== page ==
"Fair Use" and "Performance and Display" are distinct from each other in the 1976 Copyright Act. When an educator perceives the need to copy a portion of an AV work to be used in an instructional situation, we are talking about "Fair Use," and that means DUPLICATION, a real "hot button" for video owners and distributors.

Remember that it is illegal to copy an entire AV work or to convert it to another format. For example, you CANNOT copy a 16mm film onto VHS videotape, even if the title is not available to buy in VHS format. You CANNOT copy a 3/4-inch videotape onto VHS tape, nor can you copy a laserdisc onto videotape.

If you intend to copy any AV item, the best advice is: always seek permission from the copyright holder. Copying AV materials without first gaining permission is subject to challenge under the "Fair Use" doctrine. If you cannot get permission in time, and you do go forward with your copying decision, remember to abide by the four "fair use" criteria for copying. Use only the smallest amount necessary to meet the instructional objective of your course and avoid using the "creative essence" of the copyright work. Finally, be advised that the definition of the "heart" or "creative essence" of a work may differ markedly from user to creator.

If you contemplate taking a small portion of a video to incorporate into a multimedia work, read on.


Multimedia involves the integration of text, graphics, audio and/or video into a computer-based environment.

Issues of copyright infringement are growing along with growth of the World Wide Web on the Internet.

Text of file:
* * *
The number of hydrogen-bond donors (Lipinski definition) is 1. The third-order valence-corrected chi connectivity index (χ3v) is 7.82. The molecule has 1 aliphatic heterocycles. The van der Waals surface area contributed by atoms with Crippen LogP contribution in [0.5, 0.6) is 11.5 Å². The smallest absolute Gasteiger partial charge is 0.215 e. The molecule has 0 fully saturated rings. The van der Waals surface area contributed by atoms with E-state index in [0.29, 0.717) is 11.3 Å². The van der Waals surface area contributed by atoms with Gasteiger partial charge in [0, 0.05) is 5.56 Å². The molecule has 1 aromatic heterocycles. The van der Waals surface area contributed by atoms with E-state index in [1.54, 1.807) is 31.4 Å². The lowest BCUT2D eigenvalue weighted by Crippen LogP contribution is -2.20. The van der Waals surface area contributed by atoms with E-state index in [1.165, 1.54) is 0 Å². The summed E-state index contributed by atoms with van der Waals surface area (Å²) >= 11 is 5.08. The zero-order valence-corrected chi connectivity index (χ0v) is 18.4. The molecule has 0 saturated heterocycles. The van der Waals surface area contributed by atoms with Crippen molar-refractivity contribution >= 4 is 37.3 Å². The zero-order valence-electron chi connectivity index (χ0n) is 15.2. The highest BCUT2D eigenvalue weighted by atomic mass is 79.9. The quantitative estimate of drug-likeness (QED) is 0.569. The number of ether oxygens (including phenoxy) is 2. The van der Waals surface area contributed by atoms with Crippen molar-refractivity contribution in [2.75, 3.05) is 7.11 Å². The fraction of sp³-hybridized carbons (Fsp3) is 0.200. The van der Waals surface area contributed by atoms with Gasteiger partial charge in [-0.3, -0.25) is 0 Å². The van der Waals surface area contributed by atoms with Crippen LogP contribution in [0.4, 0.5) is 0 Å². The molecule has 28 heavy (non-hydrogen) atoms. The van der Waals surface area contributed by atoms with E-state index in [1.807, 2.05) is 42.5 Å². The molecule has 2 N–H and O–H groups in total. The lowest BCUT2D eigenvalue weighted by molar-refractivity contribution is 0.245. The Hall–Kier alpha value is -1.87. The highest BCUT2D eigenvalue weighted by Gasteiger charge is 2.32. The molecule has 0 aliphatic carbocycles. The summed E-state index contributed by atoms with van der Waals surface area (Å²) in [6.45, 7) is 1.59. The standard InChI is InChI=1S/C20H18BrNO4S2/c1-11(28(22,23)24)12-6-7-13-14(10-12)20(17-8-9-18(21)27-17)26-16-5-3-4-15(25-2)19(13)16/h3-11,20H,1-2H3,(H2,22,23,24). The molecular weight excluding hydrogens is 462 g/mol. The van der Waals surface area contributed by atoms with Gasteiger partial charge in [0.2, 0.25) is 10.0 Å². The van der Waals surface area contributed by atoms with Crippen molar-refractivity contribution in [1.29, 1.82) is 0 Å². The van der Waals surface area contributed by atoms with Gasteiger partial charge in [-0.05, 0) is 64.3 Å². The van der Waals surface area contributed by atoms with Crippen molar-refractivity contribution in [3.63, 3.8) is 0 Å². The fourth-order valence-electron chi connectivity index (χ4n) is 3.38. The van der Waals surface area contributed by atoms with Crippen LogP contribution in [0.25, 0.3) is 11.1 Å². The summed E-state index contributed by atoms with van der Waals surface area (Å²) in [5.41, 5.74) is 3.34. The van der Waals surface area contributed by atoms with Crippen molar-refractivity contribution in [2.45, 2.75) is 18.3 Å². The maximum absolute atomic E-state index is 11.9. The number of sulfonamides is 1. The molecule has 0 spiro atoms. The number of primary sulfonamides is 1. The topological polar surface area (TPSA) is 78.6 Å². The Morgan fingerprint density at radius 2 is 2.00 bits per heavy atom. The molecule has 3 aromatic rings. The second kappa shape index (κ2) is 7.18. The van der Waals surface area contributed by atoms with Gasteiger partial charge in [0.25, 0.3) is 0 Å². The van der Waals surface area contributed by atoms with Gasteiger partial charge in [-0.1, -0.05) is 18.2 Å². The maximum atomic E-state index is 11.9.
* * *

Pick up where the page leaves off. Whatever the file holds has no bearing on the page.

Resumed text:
Seen from one perspective, the inclusion of others' works into a multimedia program violates the copyright holder's fundamental right to create "derivative" works. But from another perspective, an educator is merely exercising fair use privileges to utilize small protions of relevant works to fulfill a legitimate teaching objective.

Following are fair use guidelines for educational multimedia, developed in 1996 by CONFU, (Conference on Fair Use) a group of educators, attorneys, publishers, librarians and others, convened by the Clinton Administration:

  • Students may incorporate others' works into their multimedia creations and perform and display them for academic assignments.
  • Faculty may incorporate others' works into their multimedia creations to produce curriculum materials for educational use. (NOTE: Faculty may retain these multimedia products incorporating the copyrighted works of others for a period of two years. After that, permission must be sought.)
  • Faculty may provide for multimedia products using copyrighted works to be accessible at a distance (i.e., distance learning), provided that only those students may access the material.
  • Faculty may demonstrate their multimedia creations at professional symposia and retain same in their own protfolios.
  • For motion media (e.g., video clips), use is limited to 10%, or three minutes, whichever is less.
  • For text, use is limited to 10%, or 1,000 words, whichever is less.
  • For poems, use is limited to 250 words, three poems per poet, and five poems by different poets from an anthology.
  • For music, use is limited to 10%, or 30 seconds, whichever is less.
  • For photos and images, use is limited to five works from one author and 10%, or 15 works, whichever is less, from a collection.
  • For database information, use is limited to 10%, or 2,500 fields, or cell entries, whichever is less.


 Members of CONFU could not reach consensus on fair use guidelines for distance education. Following are SUGGESTIONS for what is permissable for display in a distance education setting:

  • Text.
  • A photograph, chart, map or graph.
  • A computer screen display (static, not moving).
  • An illustration.
  • A single still frame from a video, videotape, laserdisc, or DVD.
  • Portions of audio from non-dramatic music.

Following are SUGGESTIONS for what is NOT permissable in distance education (without first seeking and receiving permission from the copyright holder.)

  • Full motion video or audio from a videotape, a laserdisc, DVD, video file on a computer (even though the digitization of that video may be fair use. The performance and display in distance education is still not allowed.)